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I'm interested in know from where come the fact that, in these times, the bible is the unique source of revelation, even when there are verses in the bible that explicitly says the oppose.

In John 16:12-13:

12 I have yet many things to say unto you, but ye cannot bear them now.

13 Howbeit when he, the Spirit of truth, is come, he will guide you into all truth: for he shall not speak of himself; but whatsoever he shall hear, that shall he speak: and he will shew you things to come.

What I understand is that Jesus says that there are things that need to be say and He doesn't say.

In 2 Joh 1:12:

Having many things to write unto you, I would not write with paper and ink: but I trust to come unto you, and speak face to face, that our joy may be full.

Again, in this letter, John says that there are things that need to be said, but he prefers speak face to face.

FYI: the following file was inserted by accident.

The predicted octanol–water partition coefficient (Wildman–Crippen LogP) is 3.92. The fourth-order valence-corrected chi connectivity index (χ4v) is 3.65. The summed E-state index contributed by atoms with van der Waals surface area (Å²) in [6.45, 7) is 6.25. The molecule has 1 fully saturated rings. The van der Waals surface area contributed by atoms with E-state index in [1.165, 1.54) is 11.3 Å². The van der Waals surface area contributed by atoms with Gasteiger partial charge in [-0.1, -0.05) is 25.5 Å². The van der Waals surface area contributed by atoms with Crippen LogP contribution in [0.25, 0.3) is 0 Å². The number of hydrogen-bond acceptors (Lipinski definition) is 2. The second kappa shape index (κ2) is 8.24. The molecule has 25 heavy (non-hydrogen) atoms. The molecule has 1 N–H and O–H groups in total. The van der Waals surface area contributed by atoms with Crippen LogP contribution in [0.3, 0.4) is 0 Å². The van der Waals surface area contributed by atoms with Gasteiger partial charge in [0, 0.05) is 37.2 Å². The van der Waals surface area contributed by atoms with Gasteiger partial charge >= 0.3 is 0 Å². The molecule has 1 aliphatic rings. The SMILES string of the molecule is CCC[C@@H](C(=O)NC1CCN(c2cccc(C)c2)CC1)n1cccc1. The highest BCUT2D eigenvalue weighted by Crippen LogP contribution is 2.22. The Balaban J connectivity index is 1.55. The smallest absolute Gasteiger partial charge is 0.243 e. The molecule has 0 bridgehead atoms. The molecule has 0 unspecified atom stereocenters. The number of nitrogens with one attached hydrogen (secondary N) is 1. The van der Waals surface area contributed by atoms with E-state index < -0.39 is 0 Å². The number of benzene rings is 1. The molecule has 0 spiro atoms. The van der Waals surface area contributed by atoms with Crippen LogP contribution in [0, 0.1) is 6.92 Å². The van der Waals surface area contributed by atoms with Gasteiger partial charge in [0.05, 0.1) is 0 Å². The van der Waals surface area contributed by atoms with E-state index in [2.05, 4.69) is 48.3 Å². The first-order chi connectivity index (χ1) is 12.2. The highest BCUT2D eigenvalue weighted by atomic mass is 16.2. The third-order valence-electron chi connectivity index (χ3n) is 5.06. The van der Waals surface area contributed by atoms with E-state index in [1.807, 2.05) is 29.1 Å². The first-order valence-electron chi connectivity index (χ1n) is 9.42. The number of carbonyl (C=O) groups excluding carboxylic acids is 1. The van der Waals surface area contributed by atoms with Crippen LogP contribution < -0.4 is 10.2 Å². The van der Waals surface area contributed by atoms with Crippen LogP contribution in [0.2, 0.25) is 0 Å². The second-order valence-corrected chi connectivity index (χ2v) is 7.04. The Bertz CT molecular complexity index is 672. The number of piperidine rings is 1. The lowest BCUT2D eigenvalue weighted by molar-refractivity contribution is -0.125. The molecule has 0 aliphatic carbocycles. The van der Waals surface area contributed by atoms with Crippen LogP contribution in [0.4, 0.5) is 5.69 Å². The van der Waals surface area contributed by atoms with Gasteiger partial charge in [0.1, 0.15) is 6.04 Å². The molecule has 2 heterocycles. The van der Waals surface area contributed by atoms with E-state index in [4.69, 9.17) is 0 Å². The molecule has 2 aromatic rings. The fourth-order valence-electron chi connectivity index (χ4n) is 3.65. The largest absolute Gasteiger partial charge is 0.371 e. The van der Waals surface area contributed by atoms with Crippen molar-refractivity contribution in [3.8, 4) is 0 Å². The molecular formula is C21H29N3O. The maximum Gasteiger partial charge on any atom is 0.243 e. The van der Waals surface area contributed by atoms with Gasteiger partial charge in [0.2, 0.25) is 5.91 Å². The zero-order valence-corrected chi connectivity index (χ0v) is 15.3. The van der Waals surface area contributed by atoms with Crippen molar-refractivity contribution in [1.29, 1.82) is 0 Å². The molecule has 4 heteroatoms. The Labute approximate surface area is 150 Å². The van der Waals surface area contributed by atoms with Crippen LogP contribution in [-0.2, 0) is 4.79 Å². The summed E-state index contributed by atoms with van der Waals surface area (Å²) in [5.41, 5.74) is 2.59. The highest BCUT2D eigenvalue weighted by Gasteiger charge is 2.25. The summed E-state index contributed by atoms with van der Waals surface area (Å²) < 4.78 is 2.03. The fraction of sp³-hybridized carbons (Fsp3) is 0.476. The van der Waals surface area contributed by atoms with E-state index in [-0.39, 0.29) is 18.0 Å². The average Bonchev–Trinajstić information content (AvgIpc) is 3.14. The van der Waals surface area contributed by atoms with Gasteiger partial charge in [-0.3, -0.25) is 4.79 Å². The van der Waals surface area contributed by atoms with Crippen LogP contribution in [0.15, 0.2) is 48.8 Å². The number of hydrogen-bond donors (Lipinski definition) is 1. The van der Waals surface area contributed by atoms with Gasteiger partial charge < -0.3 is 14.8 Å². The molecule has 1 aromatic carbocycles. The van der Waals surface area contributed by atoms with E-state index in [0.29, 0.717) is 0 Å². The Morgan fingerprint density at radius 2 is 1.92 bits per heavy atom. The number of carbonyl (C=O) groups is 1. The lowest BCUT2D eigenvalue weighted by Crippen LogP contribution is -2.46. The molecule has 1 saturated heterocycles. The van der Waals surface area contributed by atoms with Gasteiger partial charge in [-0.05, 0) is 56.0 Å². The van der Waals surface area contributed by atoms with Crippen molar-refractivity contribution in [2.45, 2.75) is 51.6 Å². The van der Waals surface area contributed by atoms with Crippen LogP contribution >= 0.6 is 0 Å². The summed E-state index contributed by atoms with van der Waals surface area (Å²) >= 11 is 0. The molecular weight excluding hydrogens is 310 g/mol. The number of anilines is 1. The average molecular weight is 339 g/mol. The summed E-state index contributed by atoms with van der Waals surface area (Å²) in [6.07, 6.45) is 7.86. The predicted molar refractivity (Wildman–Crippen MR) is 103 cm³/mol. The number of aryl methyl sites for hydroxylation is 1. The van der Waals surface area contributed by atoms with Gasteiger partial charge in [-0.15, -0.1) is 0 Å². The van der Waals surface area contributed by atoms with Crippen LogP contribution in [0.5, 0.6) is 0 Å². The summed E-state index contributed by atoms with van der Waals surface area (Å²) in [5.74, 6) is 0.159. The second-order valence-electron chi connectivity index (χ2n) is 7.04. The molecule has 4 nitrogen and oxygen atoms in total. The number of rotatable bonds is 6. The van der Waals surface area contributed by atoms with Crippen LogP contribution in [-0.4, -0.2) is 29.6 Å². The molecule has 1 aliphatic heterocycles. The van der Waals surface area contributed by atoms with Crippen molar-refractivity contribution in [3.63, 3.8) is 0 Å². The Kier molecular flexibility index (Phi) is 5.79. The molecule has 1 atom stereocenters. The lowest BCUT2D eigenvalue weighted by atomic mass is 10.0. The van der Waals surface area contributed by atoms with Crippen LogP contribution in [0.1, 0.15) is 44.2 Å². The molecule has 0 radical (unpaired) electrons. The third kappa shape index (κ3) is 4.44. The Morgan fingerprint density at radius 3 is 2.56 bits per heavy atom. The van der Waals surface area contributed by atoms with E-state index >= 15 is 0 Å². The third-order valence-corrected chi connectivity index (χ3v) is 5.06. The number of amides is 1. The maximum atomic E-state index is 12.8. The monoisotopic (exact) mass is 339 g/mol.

I hope somebody may aclare my mind.

marked as duplicate by curiousdannii, Mr. Bultitude, bruised reed, DJClayworth, David Stratton Jul 14 '15 at 0:39

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Christians believe the Bible to be God's Word which is eternal and unchanging which is why we rely upon it as truth and revelation. Jesus is the Word made flesh - John 1:14. Which is also why Protestants rely upon scripture as our foundation for church traditions. Nothing within John 16:12-13 opposes that. Jesus is saying the Holy Spirit will come to reveal truth and guide them. In 2 John 1:12, the author is simply saying he is looking forward to visiting.

  • In 2 John 1:12, the author is not simply saying that, he also says that "Having many things to write unto you, I would not write with paper and ink" – Reynaldo Aguilar Jul 1 '15 at 14:28
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Scripture is an aspect of Revelation, but not the whole of it by any means.

The Revelation is Jesus Christ, and Scripture is part of Revelation only because of its relationship to Christ.

Some Protestants might not agree with me on this, but Apostolic Christianity sees unwritten Tradition, prayers, and the Divine Mysteries/Sacraments, especially the Divine Liturgy/ Mass, as Revelation as well as Scripture.

Christi pax,

Lucretius

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